things which are damaging to their character. That is disheartening; take
Nancy Reagan's advice and just say no!
The inconsistency of the fans also perturbs me. Last spring there was
a big debate on Spreadnet over the website Southernbuzz.com which blatantly
ripped off the Everyday Companion website. People started yelling plagiarism
and copyright infringement. Granted the webmaster wasn't making money off the
website, he lifted copyrighted information. However, these same people kept
up the conversation about lot shirts. No one seems to think using trademarked
logos and copyrighted lyrics, stolen from their favorite band, is at all
illegal (I also cannot say I don't own a lot shirt!). Inconsistency... I have
seen the scene move away from college kids to a drugged-out, dirty following.
It is a sad cycle. I realized a couple years ago following a band is
ridiculous (although I have partaken in it). Keeping up with the minutiae of
someone else's talents hardly allows my own to develop.
You are a very good writer and you seem to have a good grasp on jazz.
I am in a Jazz History class this semester because I appreciate the music as
an art form and I need to branch out of this genre of hippie bands. I hope
you do well in all of your pursuits. I think it's pretty awesome you
stood by your statements and corrected your fallacies rather than take up the
defense. There are other young fans out there and I don't doubt many people
share your views. Good luck.
Date: 3/25/01 3:36:07 PM Central Standard Time
From: firstname.lastname@example.org (FanO' TheJam)
Sam you is, Why you dis my band? I read your article the other day on the
web, my how things get out on this little tool. Its worse than my tiny home
town in North Mississippi. I figured you were kinda exagerating things at
the time, and after readin your article on the Spreadnet I was proven to be
corect in this assumption. But, I stll felt the need to write a little note
of encouragement to you. I think that you made some very valid points.
Houser, and for that matter the rest of band, is not as talented as some.
Collectively, I feel they have captured something that most bands, despit
their talent, never will. There music is honest and it speaks to lots of
people on a level that most music today does not. John Bell, besides being
a really nice guy can write lyrics filled with tons of imagery, he paints a
great picture with most of them. Great examples of this are Pleas(not
Please) and Little Kin( a very personal song for Schools). Another good
point you made: DMB sucks.
Let me say that I hate the term Jambands. I prefer to think of the scene as
a bunch of folks that know when a really good band is coming to some small
bar to perform for a few people. This band may or may not jam, but they are
talented. Some of the bands play jazz, some play folk, some funk, some all
of it, but they don't all JAM, and they certainly don't all remind me of the
Grateful Dead. Most people don't know how good these bands are, but I do
and at the same time I also know how good a band like Radiohead is. Some of
these bands really suck. moe. sucks.
I got into all this in 9th grade. I heard this song, Uncle John's Band, on
the radio and have been hooked ever since. I, like you, in high school
thought I was the coolest kid on the block, with my GD t-shirts and tapes.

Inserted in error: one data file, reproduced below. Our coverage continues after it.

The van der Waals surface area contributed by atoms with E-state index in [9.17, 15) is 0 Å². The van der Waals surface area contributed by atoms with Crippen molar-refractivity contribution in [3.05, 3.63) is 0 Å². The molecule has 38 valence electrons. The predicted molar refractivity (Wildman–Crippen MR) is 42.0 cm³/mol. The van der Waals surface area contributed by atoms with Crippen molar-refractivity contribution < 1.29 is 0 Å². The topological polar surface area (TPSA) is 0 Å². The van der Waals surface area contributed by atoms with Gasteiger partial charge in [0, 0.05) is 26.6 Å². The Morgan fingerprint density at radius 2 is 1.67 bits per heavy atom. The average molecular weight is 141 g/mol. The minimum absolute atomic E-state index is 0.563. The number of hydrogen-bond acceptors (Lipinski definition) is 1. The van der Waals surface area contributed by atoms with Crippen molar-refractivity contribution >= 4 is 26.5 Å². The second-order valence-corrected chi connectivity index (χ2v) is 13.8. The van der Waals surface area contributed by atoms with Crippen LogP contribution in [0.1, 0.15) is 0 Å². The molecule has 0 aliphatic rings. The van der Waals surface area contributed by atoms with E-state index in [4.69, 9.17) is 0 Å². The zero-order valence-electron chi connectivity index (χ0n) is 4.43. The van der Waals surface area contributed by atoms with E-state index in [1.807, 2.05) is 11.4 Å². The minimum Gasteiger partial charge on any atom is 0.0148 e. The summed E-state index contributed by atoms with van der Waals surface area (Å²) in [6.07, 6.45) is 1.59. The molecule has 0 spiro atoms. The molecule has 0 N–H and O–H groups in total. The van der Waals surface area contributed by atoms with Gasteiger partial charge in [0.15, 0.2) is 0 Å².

Nobody in the whole school dug the Dead. After a while all my friends were
listenin to em. We thought we were the ****. I met a kid from Chicago who
introduced me to Phish, like your friend i went to Alpine and heard the
Panic. This whole new world of music just opened up in front of me. I
thought I knew what it was all about. Not to offend you but you, like I
back in the day, have NO idea what the 'Scene' is all about. You will not
have any idea until you get to college or out of high school. The 'Scene',
at least for me and my boys, was not just about the band we were going to
see or the partying we were going to do. I have seen WP 50+ times, and they
are not my favorite band right now. Those days I went to see them they
were, because I was getting in the car with a cooler full of beer and my
best friends in the whole world and taking off across the highways and
byways of this great country. Panic comes on stage, and they rock the
house. They might not be great that night, but the next night they were on
fire. It's that human drama of watching them try to pull it off. Some
nights they don't, but when they do its as close to perfect as it gets. And
your not worrying about your girlfriend and the test you blew of to make the
trip, nothing. I went to Ole Miss, sorry, and because of that band I have
life long friends from LSU, State, BAMA, CO and many other places. So, I
urge you not to give up on this thing because the real meat of it don't last
long. I'm workin in the real world now and I miss the hell out of those few
years when I had the chance to let it all out. It will give you some mighty
incedible times, along with some pretty good rock and roll music. One more
point. DO you actually think that Bird, Miles, and the rest were on every
night. Maybe they release all of the things you have heard because they
were on that night. My dad saw Bird a few times. One time in particular
was the worst musical experience of his life. So, keep the faith Sam my man
and put yo' Led Zepplin CD's back in because those boys are good.
A life long Fan O' The Jam
Subj: Your take on Jambands
Date: 3/23/01 2:38:34 AM Central Standard Time
I know by now that you have probably been flamed to hell and back
about your article on Jambands but I would just like to tell you - way to go